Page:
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Digital books cost way cheaper than the print in China but are not cheap to create at all
Dangdang, one of the leading online book retailers in China, made 3 million Yuan in digital book sales in 2012 but spent approaching 5 million Yuan in formatting text files received from conventional publishers, according to Wang Xi, vice president of the company. He complained that what they got were half-products is frustrating.
Chinese publishers or other content providers would simply send e-book sellers plain text. Dangdang spends 100 – 200 Yuan on reorganizing the layout of an average book and up to 1000 Yuan for well-designed picture books. Some digital book retailers, such as Tangcha and Duokan, may spend more on redesigning every single book, purchasing fonts and the like.
If 5 million Yuan isn’t a big deal for a book seller like Dangdang, it must be a huge cost burden to everyone that wants to offer up to millions of digital titles.
Another problem on cost with Dangdang is content licensing fees publishers ask are high and not based on the book content but kind of on how eager they want to make one-time money. Publishers would ask a price for several hundred titles no matter what books they are.
Duokan, an e-book platform that was acquired by Xiaomi last year, hasn’t turned a profit after having invested 30 – 40 million Yuan in formatting and helping publishers promote digital titles in its two-year history, disclosed by Hu Xiaodong, its vice president. Not only would it do the formatting and layout for every book, but also do marketing for third-party books on its own platform or through other marketing channels like social media.
There were only one thousand titles on sale in 2012 and Duokan hopes the number to grow to 20 thousand by 2014.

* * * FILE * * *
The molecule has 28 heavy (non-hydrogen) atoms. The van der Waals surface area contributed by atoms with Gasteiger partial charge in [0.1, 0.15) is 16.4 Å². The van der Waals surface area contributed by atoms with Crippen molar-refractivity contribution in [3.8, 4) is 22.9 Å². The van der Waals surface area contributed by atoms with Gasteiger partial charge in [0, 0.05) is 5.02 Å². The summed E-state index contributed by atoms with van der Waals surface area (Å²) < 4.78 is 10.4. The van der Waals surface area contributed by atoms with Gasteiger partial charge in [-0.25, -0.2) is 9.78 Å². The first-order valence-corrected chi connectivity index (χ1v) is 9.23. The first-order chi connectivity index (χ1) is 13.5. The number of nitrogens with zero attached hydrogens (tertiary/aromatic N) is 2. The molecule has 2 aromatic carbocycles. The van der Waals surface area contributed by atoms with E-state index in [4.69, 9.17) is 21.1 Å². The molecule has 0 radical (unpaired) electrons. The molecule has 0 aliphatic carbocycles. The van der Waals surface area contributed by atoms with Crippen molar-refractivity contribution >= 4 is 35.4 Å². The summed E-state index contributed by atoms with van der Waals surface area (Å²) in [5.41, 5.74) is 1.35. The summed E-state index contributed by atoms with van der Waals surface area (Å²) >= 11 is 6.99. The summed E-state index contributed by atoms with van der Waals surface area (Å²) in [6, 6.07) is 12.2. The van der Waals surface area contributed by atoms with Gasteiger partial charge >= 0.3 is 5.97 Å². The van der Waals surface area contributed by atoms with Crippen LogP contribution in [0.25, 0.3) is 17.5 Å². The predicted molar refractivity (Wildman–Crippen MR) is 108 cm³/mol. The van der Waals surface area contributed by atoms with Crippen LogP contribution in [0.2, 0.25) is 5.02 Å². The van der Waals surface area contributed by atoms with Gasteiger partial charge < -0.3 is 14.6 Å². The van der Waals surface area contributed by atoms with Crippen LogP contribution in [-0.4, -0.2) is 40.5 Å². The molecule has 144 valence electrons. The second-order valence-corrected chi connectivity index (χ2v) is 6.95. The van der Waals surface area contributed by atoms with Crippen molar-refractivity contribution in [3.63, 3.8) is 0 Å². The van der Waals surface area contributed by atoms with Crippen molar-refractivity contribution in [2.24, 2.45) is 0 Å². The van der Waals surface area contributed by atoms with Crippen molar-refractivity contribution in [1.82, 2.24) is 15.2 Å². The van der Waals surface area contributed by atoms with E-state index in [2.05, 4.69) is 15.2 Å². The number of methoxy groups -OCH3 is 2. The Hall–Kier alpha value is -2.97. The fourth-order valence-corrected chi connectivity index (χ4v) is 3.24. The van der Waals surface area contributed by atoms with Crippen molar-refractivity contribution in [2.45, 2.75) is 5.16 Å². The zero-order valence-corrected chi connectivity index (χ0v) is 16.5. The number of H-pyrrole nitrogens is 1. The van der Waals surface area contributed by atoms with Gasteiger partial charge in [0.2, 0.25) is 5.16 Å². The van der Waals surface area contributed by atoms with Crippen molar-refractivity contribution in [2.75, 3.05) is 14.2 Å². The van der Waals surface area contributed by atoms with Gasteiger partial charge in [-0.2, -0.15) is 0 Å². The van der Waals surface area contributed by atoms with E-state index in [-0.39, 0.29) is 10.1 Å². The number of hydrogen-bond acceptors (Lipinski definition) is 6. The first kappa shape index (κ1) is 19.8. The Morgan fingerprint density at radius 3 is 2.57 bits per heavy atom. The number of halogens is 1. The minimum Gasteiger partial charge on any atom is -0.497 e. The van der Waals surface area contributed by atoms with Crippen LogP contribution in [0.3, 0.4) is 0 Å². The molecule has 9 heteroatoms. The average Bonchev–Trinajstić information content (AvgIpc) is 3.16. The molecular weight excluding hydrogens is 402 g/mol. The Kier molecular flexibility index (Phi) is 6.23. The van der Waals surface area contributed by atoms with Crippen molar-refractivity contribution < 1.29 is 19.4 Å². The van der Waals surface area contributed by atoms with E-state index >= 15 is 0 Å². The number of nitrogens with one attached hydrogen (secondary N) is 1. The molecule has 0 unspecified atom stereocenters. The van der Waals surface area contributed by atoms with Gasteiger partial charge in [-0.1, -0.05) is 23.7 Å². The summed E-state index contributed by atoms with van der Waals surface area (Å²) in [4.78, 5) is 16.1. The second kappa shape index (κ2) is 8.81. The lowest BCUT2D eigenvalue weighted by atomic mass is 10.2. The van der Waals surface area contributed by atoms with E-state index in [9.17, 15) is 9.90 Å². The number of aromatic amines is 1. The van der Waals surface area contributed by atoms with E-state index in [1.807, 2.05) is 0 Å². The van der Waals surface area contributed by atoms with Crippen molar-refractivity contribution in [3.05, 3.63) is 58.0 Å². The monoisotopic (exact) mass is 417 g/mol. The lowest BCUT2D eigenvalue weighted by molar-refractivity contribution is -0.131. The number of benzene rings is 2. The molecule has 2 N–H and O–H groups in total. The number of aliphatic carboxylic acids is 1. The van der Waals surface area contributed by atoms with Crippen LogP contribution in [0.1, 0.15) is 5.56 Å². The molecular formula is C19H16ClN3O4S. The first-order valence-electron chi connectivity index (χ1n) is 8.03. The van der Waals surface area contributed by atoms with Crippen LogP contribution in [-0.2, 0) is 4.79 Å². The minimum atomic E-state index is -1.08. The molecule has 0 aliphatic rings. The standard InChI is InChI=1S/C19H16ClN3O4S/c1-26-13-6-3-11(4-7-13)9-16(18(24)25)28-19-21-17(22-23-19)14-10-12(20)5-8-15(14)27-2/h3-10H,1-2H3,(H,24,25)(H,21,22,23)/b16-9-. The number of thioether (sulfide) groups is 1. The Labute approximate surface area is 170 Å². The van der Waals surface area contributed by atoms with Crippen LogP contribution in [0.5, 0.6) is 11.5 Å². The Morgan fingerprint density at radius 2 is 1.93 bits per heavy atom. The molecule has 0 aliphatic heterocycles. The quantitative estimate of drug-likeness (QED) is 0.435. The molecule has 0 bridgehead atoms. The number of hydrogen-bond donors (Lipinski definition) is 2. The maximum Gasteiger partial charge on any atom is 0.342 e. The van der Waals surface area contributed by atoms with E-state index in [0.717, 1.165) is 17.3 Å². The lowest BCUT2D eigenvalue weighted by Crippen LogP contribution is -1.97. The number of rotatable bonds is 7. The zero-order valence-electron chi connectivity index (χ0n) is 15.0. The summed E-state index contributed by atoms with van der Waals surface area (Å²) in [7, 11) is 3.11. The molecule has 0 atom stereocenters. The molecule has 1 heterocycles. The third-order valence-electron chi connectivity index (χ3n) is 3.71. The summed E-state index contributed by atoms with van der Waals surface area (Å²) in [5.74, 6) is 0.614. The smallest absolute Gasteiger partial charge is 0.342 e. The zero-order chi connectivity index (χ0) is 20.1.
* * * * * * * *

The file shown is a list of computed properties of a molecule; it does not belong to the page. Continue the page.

Duokan now has over 30 thousand paying users, out of seven million registered readers. The monthly sales are about 30 thousand items that each is priced at around 8-9 Yuan, and more than half of first-time buyers would purchase again. He concluded that one million paying users could help Duokan break even. He estimates there are over 50 million reader pool in China to monetize and believes they can obtain the one million to pay on Duokan platform.
CITIC Press, a publisher who also operates a digital book business, thinks the point is the poor performance of digital sales. It’s no wonder publishers wouldn’t be willing to organize the layout of digital books for only several hundred Yuan went to content providers for a whole year, according to Huang Peijian, head of the digital media division of CITIC Press.
Digital sales are too low. It is said, on average, only 1% of total sales with publishers are from digital sales. Motie is one of the few that performed better with a 10% in the digital sales.
CITIC PRESS started distributing digital rights from 2010. Till last year it has returned 1% of its total revenues. However, Huang Peijian seems patient, saying it takes time for digital book market to grow in China that even Amazon’s entry cannot make a sudden change.
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